1- A better locking mechanism for the sun gears to the axles.
2- A way to vary the sun gear timing by adjusting axle position.
3- A different drive system from the motor to the plates, maybe a double-sided timing belt or a roller chain drive.
4- Explore the possibility of having sun & planet gears on both sides of the plates.
5- Mount in a motor vehicle for road testing.

As seen on the list, although small side notes could be added to some of the listed items, I am very close to real world testing on a test track & ultimately the highway. 

Here is a video clip of the 3 different speeds. No timing changes were made during this run & on the highest speed, there is a significant leftward pull which will slide the front edge of the PIE sideways.

Page 18, Little Red Wagon & Modifications Made

April 30, 2020

I decided to put the whole unit on a small (rather wobbly) little red wagon to see if it would pull it around or at least if it would make it easier to push it up an incline. The wagon is far too wobbly to be used effectively but it did push it around my shop floor.

I also see the absolute necessity of making the sun gear timing adjustment lock securely. As I was testing, one of them suddenly drifted right, to the point where it tried to tip the red wagon over.

It was time to tear it down and rebuild the gear adjustment locks…And so I did…

Here is where I ended up.


I have realized that the only “good” video I have put here is of the first functional demo unit. Here is a video of the it with all of the latest modifications (listed below). I did not have it on wheels in this video, it is very difficult to keep it on the bench if there is anything under it that it will roll on.
Modifications Made:
Switched wires on motor to obtain an effective 3rd speed (I will measure that speed & post it here soon).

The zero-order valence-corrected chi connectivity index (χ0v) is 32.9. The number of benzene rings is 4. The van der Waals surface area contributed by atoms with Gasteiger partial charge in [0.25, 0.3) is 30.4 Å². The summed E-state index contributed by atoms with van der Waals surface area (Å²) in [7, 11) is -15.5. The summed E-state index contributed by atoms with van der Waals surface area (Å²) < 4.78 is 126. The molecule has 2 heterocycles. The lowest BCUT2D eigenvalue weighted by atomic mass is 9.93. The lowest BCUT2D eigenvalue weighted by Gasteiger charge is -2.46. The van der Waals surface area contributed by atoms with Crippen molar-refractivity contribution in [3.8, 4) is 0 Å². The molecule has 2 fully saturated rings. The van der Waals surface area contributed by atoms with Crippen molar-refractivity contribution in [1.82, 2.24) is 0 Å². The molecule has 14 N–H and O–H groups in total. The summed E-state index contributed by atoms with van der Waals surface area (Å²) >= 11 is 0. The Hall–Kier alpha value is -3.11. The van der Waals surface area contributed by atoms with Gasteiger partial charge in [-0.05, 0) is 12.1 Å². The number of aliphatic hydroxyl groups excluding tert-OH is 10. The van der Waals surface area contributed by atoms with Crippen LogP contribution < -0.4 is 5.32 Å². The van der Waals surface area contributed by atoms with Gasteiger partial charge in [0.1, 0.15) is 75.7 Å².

The center axles were removed for rework. 
Washers were welded to the topside of the lower beam.
The axles were repositioned downward to allow for double nutting underneath the beam.
The sun gears were welded to the washers (top side and bottom side), then were mounted back onto the axles where the washers were welded to the nuts & the nuts welded to the axles.
When mounting the axles on the beam, the bottom nuts are only somewhat tight.
A locking (double) nut added to each axle to keep the bottom nuts from loosening.
A pair of doubled nuts ware added above the center stop contact area, a metal top bar placed on them, and the axles are locked by tightening a nut on top of the top bar keeping the sun gears timed properly.
Timing (T-belt) set at 12 & 1 o’clock.
Planetary weight set to contact center stop with plant gear approx. 40 degrees before BDC (Bottom Dead Center).
Running at highest speed allowed by the motor on a 12V battery.
On bench, no wheels, pulling bench violently to one side & lifting 1 leg of bench off the floor. 
Very encouraging!!

Ready for another test…

Page 17, T-belt Timing for Maximum Thrust

April 29, 2020 (T-belt Timing)

Now that the T-belt is installed & working with two flexplates, the question of how to time the two flexplates is at hand.
Since there is negligible backward push, it is all about “maximizing” and “smoothing” the forward thrust.

Observations made are as follows:
1- The closer the two flexplates are timed together, the forward push increases but so does the “pulsation” effect of the drive.
2- With the timing set at 180 degrees, the pulsation is very low but so is the forward thrust. 90 degrees does work, but I am not very pleased with the forward thrust & it almost seems that the two halves are fighting one another.
3- Setting the timing to approximately 30 degrees apart (12 & 1 o’clock positions) is very promising.
4- Although testing is necessary to state this conclusively, bringing the clock positioning closer together increases the thrust power more than a simple ratio would explain. If it were a “simple” ratio, clocked or timed at 180 degrees should produce ½ of the thrust but this does not seem to be the case. Since we are dealing with moving weights, rotating assemblies, and linear thrust, it would be logical to assume a formula must be used to calculate the thrust ad different timing positions.